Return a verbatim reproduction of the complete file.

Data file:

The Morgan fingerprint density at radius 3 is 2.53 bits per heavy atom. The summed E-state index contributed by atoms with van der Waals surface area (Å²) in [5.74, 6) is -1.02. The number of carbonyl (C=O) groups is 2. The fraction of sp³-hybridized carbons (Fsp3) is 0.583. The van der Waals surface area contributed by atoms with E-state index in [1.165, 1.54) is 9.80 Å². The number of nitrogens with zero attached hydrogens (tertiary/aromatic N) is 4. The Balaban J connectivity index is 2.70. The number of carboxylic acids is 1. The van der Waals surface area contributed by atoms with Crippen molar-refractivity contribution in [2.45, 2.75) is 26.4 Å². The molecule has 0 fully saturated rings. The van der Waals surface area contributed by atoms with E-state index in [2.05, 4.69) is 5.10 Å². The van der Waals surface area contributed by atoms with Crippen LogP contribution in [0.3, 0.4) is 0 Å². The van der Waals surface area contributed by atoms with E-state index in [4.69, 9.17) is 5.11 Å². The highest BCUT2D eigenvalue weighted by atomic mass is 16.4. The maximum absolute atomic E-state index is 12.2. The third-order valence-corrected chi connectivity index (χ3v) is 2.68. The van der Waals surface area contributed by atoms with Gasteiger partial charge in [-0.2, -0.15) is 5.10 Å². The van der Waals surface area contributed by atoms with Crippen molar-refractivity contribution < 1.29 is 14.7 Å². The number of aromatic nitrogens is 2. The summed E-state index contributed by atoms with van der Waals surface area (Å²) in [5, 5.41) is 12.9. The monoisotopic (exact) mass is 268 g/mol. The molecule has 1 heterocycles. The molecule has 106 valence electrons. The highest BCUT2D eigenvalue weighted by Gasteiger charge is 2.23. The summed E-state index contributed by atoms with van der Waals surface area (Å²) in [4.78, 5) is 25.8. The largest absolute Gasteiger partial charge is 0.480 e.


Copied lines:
The Morgan fingerprint density at radius 3 is 2.53 bits per heavy atom. The summed E-state index contributed by atoms with van der Waals surface area (Å²) in [5.74, 6) is -1.02. The number of carbonyl (C=O) groups is 2. The fraction of sp³-hybridized carbons (Fsp3) is 0.583. The van der Waals surface area contributed by atoms with E-state index in [1.165, 1.54) is 9.80 Å². The number of nitrogens with zero attached hydrogens (tertiary/aromatic N) is 4. The Balaban J connectivity index is 2.70. The number of carboxylic acids is 1. The van der Waals surface area contributed by atoms with Crippen molar-refractivity contribution in [2.45, 2.75) is 26.4 Å². The molecule has 0 fully saturated rings. The van der Waals surface area contributed by atoms with E-state index in [2.05, 4.69) is 5.10 Å². The van der Waals surface area contributed by atoms with Crippen LogP contribution in [0.3, 0.4) is 0 Å². The van der Waals surface area contributed by atoms with E-state index in [4.69, 9.17) is 5.11 Å². The highest BCUT2D eigenvalue weighted by atomic mass is 16.4. The maximum absolute atomic E-state index is 12.2. The third-order valence-corrected chi connectivity index (χ3v) is 2.68. The van der Waals surface area contributed by atoms with Gasteiger partial charge in [-0.2, -0.15) is 5.10 Å². The van der Waals surface area contributed by atoms with Crippen molar-refractivity contribution < 1.29 is 14.7 Å². The number of aromatic nitrogens is 2. The summed E-state index contributed by atoms with van der Waals surface area (Å²) in [5, 5.41) is 12.9. The monoisotopic (exact) mass is 268 g/mol. The molecule has 1 heterocycles. The molecule has 106 valence electrons. The highest BCUT2D eigenvalue weighted by Gasteiger charge is 2.23. The summed E-state index contributed by atoms with van der Waals surface area (Å²) in [4.78, 5) is 25.8. The largest absolute Gasteiger partial charge is 0.480 e.